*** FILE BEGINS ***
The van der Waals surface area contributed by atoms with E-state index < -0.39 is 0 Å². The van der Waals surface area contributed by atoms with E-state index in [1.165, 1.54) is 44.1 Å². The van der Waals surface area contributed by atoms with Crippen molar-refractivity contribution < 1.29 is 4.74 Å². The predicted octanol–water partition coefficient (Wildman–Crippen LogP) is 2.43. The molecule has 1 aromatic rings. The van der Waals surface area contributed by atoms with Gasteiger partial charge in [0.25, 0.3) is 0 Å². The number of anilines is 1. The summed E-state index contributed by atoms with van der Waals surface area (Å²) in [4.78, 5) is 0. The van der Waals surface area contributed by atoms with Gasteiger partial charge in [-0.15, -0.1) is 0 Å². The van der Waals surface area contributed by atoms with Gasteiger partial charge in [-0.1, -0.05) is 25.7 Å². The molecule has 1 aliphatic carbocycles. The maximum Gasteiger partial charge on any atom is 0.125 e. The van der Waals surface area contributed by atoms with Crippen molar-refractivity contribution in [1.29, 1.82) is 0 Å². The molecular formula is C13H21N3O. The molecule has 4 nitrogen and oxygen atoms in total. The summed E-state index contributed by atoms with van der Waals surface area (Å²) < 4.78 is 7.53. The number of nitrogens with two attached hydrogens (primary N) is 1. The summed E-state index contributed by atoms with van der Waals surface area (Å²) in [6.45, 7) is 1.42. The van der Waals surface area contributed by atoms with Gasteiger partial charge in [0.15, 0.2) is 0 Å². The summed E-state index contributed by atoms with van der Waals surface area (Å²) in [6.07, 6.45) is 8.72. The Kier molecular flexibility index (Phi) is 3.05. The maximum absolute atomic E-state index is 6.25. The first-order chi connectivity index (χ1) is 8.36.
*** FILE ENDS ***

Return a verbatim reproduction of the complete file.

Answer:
The van der Waals surface area contributed by atoms with E-state index < -0.39 is 0 Å². The van der Waals surface area contributed by atoms with E-state index in [1.165, 1.54) is 44.1 Å². The van der Waals surface area contributed by atoms with Crippen molar-refractivity contribution < 1.29 is 4.74 Å². The predicted octanol–water partition coefficient (Wildman–Crippen LogP) is 2.43. The molecule has 1 aromatic rings. The van der Waals surface area contributed by atoms with Gasteiger partial charge in [0.25, 0.3) is 0 Å². The number of anilines is 1. The summed E-state index contributed by atoms with van der Waals surface area (Å²) in [4.78, 5) is 0. The van der Waals surface area contributed by atoms with Gasteiger partial charge in [-0.15, -0.1) is 0 Å². The van der Waals surface area contributed by atoms with Gasteiger partial charge in [-0.1, -0.05) is 25.7 Å². The molecule has 1 aliphatic carbocycles. The maximum Gasteiger partial charge on any atom is 0.125 e. The van der Waals surface area contributed by atoms with Crippen molar-refractivity contribution in [1.29, 1.82) is 0 Å². The molecular formula is C13H21N3O. The molecule has 4 nitrogen and oxygen atoms in total. The summed E-state index contributed by atoms with van der Waals surface area (Å²) < 4.78 is 7.53. The number of nitrogens with two attached hydrogens (primary N) is 1. The summed E-state index contributed by atoms with van der Waals surface area (Å²) in [6.45, 7) is 1.42. The van der Waals surface area contributed by atoms with Gasteiger partial charge in [0.15, 0.2) is 0 Å². The summed E-state index contributed by atoms with van der Waals surface area (Å²) in [6.07, 6.45) is 8.72. The Kier molecular flexibility index (Phi) is 3.05. The maximum absolute atomic E-state index is 6.25. The first-order chi connectivity index (χ1) is 8.36.